Stack A., Higgins S. R. and Eggleston C. M. (2001) Point of zero charge of a corundum-water interface probed with optical second harmonic generation (SHG) and atomic force microscopy (AFM): Non-stoichiometric approaches to oxide surface charge, Geochimica et Cosmochimica Acta, 65, 3055-3063.
Jordan G., Higgins S. R., Eggleston C. M., Knauss K. G. and Schmahl W. W. (2001) Dissolution kinetics of magnesite in acidic aqueous solution, a hydrothermal atomic force microscopy (HAFM) study: Step orientation and kink dynamics. Geochimica et Cosmochimica Acta, 65, 4257-4266.
Higgins S. R., Jordan G., and Eggleston C. M. (2002) Dissolution kinetics of magnesite in acidic aqueous solution, a hydrothermal atomic force microscopy (HAFM) study assessing step kinetics and dissolution flux. Geochimica et Cosmochimica Acta, 66, 3201-3210.
Higgins S. R., Bosbach D., Eggleston C. M. and Knauss K. G. (2000) Kink dynamics and step growth on barium sulfate (001): A hydrothermal atomic force microscopy study, Journal of Physical Chemistry B, 104, 6978-6982.
Jordan G., Higgins S. R., Eggleston C. M., Swapp S. M., Janney D. M. and Knauss K. G. (1999) Acidic dissolution of plagioclase. In-situ observations by hydrothermal scanning force microscopy. Geochimica et Cosmochimica Acta, 63, 3183-3191.
Higgins S. R., Eggleston C. M., Knauss K. G. and Boro C. O. (2002) A hyperbaric hydrothermal flow-through fluid cell atomic force microscope. Patent # 6,437,328.
Eggleston C. M., Higgins S. R. and Maurice P. (1998) Scanning Probe Microscopy of Environmental Interfaces. Environmental Science and Technology, 32, 456A-459A.
Higgins S. R., Jordan G., Eggleston C. M. and Knauss K. G. (1998) Dissolution kinetics of the barium sulfate (001) surface by hydrothermal atomic force microscopy. Langmuir, 14, 4967-4971.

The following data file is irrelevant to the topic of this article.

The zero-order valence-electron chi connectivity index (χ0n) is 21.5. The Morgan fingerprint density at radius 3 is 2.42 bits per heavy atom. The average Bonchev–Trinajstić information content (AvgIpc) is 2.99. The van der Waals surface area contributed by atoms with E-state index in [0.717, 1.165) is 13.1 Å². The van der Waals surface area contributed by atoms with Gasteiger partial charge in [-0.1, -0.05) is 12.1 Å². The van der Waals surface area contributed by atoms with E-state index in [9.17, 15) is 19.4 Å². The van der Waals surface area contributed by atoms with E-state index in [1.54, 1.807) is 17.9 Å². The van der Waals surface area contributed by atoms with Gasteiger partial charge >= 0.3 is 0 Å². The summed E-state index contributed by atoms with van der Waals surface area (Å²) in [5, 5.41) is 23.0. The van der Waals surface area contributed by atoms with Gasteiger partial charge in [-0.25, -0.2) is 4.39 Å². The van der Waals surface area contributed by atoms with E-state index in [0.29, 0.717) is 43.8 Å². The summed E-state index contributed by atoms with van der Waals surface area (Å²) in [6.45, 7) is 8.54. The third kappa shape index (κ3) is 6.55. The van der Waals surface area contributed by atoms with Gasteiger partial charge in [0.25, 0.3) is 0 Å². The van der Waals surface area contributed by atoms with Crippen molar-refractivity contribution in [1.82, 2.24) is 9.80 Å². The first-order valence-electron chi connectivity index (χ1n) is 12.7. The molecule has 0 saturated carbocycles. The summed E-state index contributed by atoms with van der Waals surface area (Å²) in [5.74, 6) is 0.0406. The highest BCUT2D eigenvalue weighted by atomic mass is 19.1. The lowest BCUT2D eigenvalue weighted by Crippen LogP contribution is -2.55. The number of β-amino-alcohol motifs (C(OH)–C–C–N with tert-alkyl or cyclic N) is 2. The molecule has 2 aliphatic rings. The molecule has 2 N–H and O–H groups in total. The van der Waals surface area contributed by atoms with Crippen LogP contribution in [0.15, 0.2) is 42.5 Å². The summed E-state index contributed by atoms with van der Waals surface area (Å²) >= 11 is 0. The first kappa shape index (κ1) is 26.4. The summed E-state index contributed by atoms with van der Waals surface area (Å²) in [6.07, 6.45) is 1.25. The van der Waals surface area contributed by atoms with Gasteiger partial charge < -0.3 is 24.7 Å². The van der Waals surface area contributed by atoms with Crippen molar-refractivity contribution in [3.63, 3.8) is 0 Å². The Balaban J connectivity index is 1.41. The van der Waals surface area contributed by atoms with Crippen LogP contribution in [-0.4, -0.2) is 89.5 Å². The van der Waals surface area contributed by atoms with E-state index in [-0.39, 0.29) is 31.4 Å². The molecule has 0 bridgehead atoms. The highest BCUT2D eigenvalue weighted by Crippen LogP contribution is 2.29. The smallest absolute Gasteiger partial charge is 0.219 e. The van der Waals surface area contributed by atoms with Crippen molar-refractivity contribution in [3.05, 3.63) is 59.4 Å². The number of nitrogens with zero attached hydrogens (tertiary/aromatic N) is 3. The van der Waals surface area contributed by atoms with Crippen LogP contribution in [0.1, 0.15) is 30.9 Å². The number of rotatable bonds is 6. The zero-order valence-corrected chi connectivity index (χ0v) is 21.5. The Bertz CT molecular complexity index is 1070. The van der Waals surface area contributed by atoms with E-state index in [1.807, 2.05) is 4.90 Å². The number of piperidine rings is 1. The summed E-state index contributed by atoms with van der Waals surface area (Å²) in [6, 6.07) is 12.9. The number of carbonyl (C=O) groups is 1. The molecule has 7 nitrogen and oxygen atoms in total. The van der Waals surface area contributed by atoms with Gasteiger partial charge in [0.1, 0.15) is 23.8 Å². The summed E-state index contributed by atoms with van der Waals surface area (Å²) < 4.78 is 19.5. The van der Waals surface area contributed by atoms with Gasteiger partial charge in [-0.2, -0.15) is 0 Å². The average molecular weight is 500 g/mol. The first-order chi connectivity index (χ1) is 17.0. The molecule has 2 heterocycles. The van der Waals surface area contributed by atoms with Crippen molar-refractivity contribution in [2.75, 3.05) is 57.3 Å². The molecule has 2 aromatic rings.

Higgins S. R., Eggleston C. M., Jordan G., Knauss K. G. and Boro C. O. (1998) In-situ observation of oxide and silicate mineral dissolution by hydrothermal scanning force microscopy: Initial results for hematite and albite. Mineralogical Magazine , 62, 618-619.
Jordan G., Higgins S. R., Eggleston C. M., Knauss K. G., and Boro C. O. (1998) Dissolution of barite(001) observed by hydrothermal scanning force microscopy. Mineralogical Magazine , 62, 725-726.
Jordan G., Higgins S. R. and Eggleston C. M. (1998) Dissolution of the periclase (001) surface. A scanning force microscope study. American Mineralogist, 84, 144-151.
Higgins S. R., Eggleston C. M., Knauss K. G. and Boro C. O. (1998) A hydrothermal atomic force microscope for imaging in aqueous solution up to 150 oC. Review of Scientific Instruments , 69, 2994-2998.
Higgins S. R., Stack A., Eggleston C. M. and dos Santos Afonso M. (1998) Proton and ligand adsorption at silica- and alumina-water interfaces studied by optical second harmonic generation (SHG). Mineralogical Magazine , 62, 616-617.
Higgins S. R. and Hamers R. J. (1996) Chemical dissolution of the galena(001) surface observed using electrochemical scanning tunneling microscopy. Geochimica et Cosmochimica Acta 60, 3067-3073.
Higgins S. R. and Hamers R. J. (1996) Morphology and dissolution processes of metal sulfide minerals observed with the electrochemical scanning tunneling microscope. Journal of Vacuum Science and Technology B 14, 1360-1364.
Hamers R. J., Chen X., Frank E. R., Higgins S. R., Shan J., and Wang Y. (1996) Atomically-resolved investigations of surface reaction chemistry by scanning tunneling microscopy. Israel Journal of Chemistry 36, 11-24.
Higgins S. R. and Hamers R. J. (1995) Spatially-resolved electrochemistry of the lead sulfide (galena) (001) surface by electrochemical scanning tunneling microscopy. Surface Science 324, 263-281.